Lt. Gen. Douglas Lute is by most accounts a formidable fellow: smart, efficient and expert in all aspects of nation-building—civilian and military. As the top operations officer for the Joint Chiefs of Staff, he’s also intimately familiar with all aspects of the Iraq and Afghanistan wars. “Lute is about as broad-gauged a senior military officer as they could find,” says Philip Zelikow, Secretary of State Condoleezza Rice’s former senior counselor, who’s known him since Lute was a captain. “He’s perfect,” adds retired Gen. Barry McCaffrey, a harsh critic of George W. Bush’s “surge” plan in Iraq.
But Lute, who was named this week to be Bush’s new war “czar” for Iraq and Afghanistan, is also just a three-star general, and he’s still on active duty. What this means is that while nominally he’s the president’s man—his title puts him on par with national-security adviser Steven Hadley—militarily he’s still inferior in rank to four-star Gen. Peter Pace, the chairman of the Joint Chiefs, and Gen. David Petraeus, commander of the multinational forces in Iraq. Neither will he be in a position to tell Defense Secretary Robert Gates or Rice what to do. “The term ‘war czar’ is terribly misguided,” says McCaffrey. “I do think he’ll be an extremely able White House operative.”
Lute, in other words, is being hired on as Bush’s messenger man—the guy who, theoretically, can deliver presidential demands to State or Defense that certain resources are to be delivered to certain places. But there’s the rub. The only way for Lute to be even marginally effective is if a president who has been consistently uninterested in the details of the Iraq conflict for the past four years—and in the nitty-gritty of Afghanistan for most of the last five years—starts obsessing over those details with just 18 months to go in his term. And that’s unlikely to happen. A leader who’s already poring over plans for his presidential library doesn’t start changing his governing habits this late in the game.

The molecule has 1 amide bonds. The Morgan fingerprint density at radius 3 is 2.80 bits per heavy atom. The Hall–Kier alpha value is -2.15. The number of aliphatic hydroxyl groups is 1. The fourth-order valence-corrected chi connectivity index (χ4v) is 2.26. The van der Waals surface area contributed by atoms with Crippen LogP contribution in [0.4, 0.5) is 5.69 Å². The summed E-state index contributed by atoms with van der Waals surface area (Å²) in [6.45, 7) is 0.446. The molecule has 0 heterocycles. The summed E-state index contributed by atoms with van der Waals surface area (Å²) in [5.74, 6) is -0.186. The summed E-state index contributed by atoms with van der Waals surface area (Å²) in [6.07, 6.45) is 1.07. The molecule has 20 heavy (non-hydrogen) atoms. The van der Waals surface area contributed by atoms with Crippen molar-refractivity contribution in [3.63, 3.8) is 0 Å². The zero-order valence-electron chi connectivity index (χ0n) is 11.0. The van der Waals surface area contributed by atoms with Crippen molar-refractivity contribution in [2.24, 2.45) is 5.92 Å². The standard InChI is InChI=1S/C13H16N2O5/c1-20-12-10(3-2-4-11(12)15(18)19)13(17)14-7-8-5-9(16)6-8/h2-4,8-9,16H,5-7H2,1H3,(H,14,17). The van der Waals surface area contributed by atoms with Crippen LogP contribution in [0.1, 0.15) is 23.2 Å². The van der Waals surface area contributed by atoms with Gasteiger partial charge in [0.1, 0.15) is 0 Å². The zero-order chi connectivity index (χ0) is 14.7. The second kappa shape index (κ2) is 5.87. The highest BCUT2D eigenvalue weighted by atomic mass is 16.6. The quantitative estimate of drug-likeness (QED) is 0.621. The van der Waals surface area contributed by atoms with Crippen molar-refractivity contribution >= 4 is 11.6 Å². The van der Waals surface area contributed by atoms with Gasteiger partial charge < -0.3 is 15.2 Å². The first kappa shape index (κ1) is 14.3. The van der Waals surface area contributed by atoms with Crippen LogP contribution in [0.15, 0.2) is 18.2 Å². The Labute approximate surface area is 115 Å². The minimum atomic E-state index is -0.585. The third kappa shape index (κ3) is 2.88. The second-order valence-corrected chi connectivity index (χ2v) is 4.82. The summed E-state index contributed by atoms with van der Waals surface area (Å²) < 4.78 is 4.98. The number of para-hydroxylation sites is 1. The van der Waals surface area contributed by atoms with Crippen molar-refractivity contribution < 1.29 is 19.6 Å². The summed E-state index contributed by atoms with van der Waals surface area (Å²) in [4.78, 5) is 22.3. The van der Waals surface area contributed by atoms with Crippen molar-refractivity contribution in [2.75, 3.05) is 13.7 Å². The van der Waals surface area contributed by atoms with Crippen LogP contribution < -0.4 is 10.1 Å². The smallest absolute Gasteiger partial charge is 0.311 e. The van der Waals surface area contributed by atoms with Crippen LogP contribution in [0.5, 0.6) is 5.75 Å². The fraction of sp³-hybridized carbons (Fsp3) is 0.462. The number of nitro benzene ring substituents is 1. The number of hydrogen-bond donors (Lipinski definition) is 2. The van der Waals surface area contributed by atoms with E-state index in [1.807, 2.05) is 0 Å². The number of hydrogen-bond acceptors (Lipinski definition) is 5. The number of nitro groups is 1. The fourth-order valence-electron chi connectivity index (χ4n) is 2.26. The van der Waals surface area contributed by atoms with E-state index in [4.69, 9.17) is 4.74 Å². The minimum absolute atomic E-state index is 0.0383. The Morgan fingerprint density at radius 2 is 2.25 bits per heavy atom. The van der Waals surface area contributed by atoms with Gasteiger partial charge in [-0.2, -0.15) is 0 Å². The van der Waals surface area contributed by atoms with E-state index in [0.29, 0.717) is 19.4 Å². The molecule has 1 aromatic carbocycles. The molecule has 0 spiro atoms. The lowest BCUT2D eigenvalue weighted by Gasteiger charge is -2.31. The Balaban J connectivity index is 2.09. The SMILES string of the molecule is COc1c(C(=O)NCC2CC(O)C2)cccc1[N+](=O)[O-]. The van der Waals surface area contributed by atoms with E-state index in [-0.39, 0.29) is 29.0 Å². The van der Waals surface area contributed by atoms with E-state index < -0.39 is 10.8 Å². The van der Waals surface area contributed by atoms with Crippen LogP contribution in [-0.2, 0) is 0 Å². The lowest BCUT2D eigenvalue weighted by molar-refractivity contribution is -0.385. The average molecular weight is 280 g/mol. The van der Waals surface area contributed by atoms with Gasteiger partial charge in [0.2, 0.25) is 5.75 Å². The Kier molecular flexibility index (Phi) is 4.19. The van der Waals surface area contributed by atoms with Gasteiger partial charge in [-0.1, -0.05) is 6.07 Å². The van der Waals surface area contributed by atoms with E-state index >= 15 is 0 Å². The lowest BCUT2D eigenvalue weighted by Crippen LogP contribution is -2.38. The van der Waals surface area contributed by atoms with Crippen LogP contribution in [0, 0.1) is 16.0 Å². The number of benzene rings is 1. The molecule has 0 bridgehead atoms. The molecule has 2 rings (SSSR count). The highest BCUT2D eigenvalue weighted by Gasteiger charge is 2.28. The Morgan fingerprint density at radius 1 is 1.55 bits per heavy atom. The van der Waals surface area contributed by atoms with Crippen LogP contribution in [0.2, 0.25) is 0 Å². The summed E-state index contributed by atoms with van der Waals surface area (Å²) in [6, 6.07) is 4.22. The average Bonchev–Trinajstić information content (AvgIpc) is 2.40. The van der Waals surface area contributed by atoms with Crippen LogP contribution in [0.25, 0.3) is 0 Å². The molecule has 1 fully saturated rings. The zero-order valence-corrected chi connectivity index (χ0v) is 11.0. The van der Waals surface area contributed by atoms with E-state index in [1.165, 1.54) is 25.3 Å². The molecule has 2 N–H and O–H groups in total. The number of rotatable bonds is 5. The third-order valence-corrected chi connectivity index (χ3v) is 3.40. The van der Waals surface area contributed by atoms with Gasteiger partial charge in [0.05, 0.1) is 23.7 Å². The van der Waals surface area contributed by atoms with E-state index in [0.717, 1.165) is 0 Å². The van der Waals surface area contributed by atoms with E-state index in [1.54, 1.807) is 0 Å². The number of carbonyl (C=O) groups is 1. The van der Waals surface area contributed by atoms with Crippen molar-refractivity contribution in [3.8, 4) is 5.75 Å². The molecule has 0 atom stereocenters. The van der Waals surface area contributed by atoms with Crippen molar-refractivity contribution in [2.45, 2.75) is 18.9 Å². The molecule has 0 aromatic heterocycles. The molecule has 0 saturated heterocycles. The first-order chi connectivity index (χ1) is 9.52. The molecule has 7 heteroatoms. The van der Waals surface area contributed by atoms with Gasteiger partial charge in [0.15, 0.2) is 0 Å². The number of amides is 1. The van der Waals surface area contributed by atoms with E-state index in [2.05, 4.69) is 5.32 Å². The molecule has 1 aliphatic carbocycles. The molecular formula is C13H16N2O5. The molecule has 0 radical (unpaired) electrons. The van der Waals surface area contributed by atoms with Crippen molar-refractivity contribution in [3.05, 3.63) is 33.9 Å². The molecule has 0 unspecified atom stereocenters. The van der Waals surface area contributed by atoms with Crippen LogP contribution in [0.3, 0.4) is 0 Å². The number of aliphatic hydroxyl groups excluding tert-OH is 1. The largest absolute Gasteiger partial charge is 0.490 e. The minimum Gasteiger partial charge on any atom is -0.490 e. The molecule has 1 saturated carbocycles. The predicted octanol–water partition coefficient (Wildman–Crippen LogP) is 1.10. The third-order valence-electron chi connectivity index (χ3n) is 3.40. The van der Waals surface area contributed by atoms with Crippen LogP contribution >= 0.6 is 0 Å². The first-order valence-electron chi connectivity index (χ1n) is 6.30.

And Lute is preparing for his pseudo-czardom—he still needs to be confirmed by the Senate, which could take weeks—just as progress in Iraq is slowing to a halt on almost all fronts. While sectarian violence is down since the “surge” began, a new spate of Sunni suicide bombings has paralyzed efforts by Iraqi Prime Minister Nuri al-Maliki to reconcile his fellow Shiites with the Sunnis. A large number of those bombers—perhaps 80 to 90 percent by some intelligence estimates—are still coming over the border from Syria. Yet diplomacy with Damascus is still all but nonexistent, despite Rice’s recent meeting with the Syrian foreign minister at Sharm al-Sheikh, Egypt. And with each passing week, the price that the Syrians—or the Iranians—are demanding for cooperation in Iraq goes up, as Bush edges closer to lame-duckhood.
Even within the Bush administration, officials working on the Iraq problem despair that the president will ever sign onto the kind of deal with Bashar al-Assad—one touching on all areas of U.S.-Syrian relations—that could lead the Syrian president to truly crack down on these terrorist depots within his borders. On the eve of the one-year anniversary of his administration on May 20, Maliki remains hamstrung by his own constitution, which deprives him of the power to hire and fire ministers on his own, while mortar attacks inside the once-secure Green Zone (now euphemistically called the International Zone) grow ever worse. Back in Washington, meanwhile, the debate on Capitol Hill over a withdrawal deadline has all but persuaded most Iraqis that the Americans are leaving soon, and they’d better cut a deal with whatever local bad strongman—Iran’s secret cells inside Iraq; Moqtada al-Sadr’s brutal Mahdi Army, or Sunni tribal leaders—has the most power.
Things are so stuck that come September, when Petraeus gives his official assessment to Bush about whether the surge is succeeding, there is likely to be no improvement on the ground at all. That, at least, is the view of some officials inside the Bush administration who were formerly somewhat optimistic. This in turn will reignite Democrat-led efforts to impose a withdrawal deadline, which will accelerate the Iraqi deal-cutting. “The forces that will lead the surge to succeed or fail are much larger than Doug Lute or even Bush at this point,” says Andrew Krepinevich, head of the Center for Strategic and Budgetary Assessments in Washington. “In a sense what you need to get the support of one side, the American people, undermines your ability to get what you need from the other party, the Iraqis. What the American people want to hear about troop levels—that they’re coming home soon—is the opposite of what the Iraqis need to hear. That message to Iraqis is, hey, I need to prepare for the civil war that follows.”
Doug Lute must now bridge not only the interagency divide in Washington. He must straddle a widening gulf between Iraq and Washington. Perhaps that is why so many retired four-star generals—at least four of them, by most accounts—turned down the job.